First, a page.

S u m m a r y
||Osprey Aircraft of the
Aces #79 Bristol F2 Aces of World War 1 by Jon Guttman
||Soft cover, 96 pages
GBP£12.99 online from Osprey Publishing
Interesting well written text, relevant period photographs,
Reviewed by Rob Baumgartner
Osprey's Bristol F2
Aces of World War 1 is available online from Squadron.com
Most World War I aficionados would be familiar with the likes of
Richthofen, McCudden, Baracca and Fonck. It didn’t take long for these
single seat “drivers” to grab the public’s attention.
But how many would recognize names such as Atkey, Gurdon, Latimer or
These were the top scoring aces of the “Biff”, and each had over 25
victories to their credit. Not to be forgotten are the observers, with
such luminaries as Gass, Fletcher, Hayward and Noel also coming to the
fore. They too scored heavily with Gass in particular attaining an
amazing 39 conquests.
Being two-seater aircraft, the F2A and F2B did not have the glamour of
their single seat cousins. Yet their role was no less important in
gaining valuable intelligence and harassing the enemy.
This book covers the exploits of the brave men that flew in these
Within the 96 pages the author tells the tales of both front and back
seat fliers in a style that is both entertaining and informative. A
bonus is the narrative provided by the aircrew themselves which is
punctuated throughout the text.
Complimenting this are over 100 period black and white photographs. They
are well chosen for their relevance and are accompanied by enlightening
Dempsey does his usual sterling work with the colour profiles and 28
aircraft are represented. Where necessary, plan views are provided to
show marking details that are hidden on the main image.
Jon Guttman begins the book by describing the disastrous debut of the
It was 48 Squadron’s first offensive patrol and it came across
Richthofen’s Jasta 11. Four of the six F2As were shot down, the
remaining two limping home riddled with bullet holes.
The problem lay not with the aircraft but how it was handled. The pilots
were told to adopt the standard two-seater tactic of keeping together to
allow the rear gunners to provide mutual protection for each other. This
negated the excellent speed and maneuverability of this fighter. When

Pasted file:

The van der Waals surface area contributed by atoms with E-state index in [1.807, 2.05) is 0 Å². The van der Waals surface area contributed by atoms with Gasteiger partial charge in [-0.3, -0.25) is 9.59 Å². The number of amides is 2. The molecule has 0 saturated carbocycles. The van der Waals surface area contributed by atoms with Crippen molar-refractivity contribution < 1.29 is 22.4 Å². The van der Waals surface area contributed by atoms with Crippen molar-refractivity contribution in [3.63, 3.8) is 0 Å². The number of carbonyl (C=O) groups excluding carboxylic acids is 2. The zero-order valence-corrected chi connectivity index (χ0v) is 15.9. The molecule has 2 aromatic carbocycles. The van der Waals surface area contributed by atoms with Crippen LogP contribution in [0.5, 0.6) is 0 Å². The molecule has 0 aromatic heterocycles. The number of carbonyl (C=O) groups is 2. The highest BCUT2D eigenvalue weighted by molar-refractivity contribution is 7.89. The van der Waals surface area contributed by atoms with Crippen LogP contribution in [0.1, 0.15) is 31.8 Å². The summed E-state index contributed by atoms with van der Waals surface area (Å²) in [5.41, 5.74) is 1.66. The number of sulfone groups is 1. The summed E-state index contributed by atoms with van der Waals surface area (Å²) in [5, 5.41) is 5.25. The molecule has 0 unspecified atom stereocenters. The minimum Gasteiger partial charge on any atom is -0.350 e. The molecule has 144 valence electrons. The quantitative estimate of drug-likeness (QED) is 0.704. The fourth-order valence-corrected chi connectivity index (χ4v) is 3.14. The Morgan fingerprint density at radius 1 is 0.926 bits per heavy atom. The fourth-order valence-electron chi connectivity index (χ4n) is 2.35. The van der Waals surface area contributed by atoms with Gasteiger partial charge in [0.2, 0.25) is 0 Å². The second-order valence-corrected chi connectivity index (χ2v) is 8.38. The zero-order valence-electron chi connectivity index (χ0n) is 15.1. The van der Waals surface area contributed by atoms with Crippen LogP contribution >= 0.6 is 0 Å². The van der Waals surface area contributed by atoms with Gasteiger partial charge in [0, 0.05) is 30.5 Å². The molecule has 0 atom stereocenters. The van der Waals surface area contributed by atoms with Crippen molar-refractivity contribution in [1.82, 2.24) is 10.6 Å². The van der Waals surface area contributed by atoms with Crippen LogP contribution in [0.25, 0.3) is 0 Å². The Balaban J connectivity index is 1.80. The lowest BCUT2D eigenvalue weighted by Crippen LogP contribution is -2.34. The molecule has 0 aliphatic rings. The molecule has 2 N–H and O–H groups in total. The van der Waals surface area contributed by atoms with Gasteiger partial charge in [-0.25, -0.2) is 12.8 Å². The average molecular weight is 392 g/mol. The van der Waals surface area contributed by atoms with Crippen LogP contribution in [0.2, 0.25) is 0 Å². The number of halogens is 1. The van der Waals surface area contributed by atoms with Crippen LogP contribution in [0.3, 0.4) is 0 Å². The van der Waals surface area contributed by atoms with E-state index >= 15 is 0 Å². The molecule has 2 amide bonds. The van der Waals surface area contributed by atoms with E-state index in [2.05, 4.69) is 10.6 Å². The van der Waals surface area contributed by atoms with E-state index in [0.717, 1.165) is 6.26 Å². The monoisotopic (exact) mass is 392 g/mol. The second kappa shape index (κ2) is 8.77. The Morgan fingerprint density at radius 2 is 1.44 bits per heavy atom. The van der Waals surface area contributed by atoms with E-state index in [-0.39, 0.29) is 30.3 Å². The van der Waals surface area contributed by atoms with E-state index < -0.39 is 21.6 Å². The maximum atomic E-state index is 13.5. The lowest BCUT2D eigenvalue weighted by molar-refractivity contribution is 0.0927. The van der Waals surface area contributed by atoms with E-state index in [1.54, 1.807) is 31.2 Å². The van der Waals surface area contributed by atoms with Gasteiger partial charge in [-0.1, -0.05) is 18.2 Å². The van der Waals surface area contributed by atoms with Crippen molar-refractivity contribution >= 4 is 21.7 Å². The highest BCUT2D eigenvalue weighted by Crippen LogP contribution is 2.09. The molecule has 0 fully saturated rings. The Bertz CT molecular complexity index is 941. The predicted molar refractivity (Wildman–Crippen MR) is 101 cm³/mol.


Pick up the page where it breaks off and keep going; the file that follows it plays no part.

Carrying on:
the F2 was used offensively, as if it were a “Scout”, it quickly became
a potent weapon.
It wasn’t long before the improved F2B followed and the features of
the new arrival are explained along with the reasons for its
He continues with the fortunes of 48 Sqn, before introducing No 11 Sqn.
in chapter two.
The third unit to attain the Bristol fighter was No 22 Sqn and they
round out the remainder of this section.
The British system of confirming victories was quite lenient, helped no
doubt by most of the victories occurring over enemy territory. Bearing
this in mind, No 20 Sqn. can claim to be the highest scoring fighter
unit of World War One. Their story is captured in chapter 3.
It wasn’t just reconnaissance duties that occupied the Bristol Fighter.
A section on the air superiority duties of Nos 62 and 88 Sqns follows,
their role often being the protection of DH 4 and DH 9 aircraft on
The Sqns that operated away from the Western Front round out the book
with this area covering Italy, Palestine, and the Middle East.
A handy appendix lists the pilots and observers that became aces as well
as their totals obtained in other aircraft types. This is cross
referenced to the serial numbers of the Biffs they used for these
accomplishments…a handy guide for modelers.
To give the reader a better impression of what the machine looked like,
a set of 1:48 scale general arrangement drawings are also included.
Two-seater aircrew are not often though of as being aces, this being
reserved for their more famous single seat brethren.
Jon Guttman brings these forgotten airmen to life and gives the reader a
real appreciation of the courage and bravery they displayed. The
research is first class and is presented in a package that will delight
all enthusiasts of World War I warfare.
Osprey Publishing for the review sample
Review Copyright © 2007 by Rob Baumgartner
Page Created 08 November, 2007
24 December, 2007
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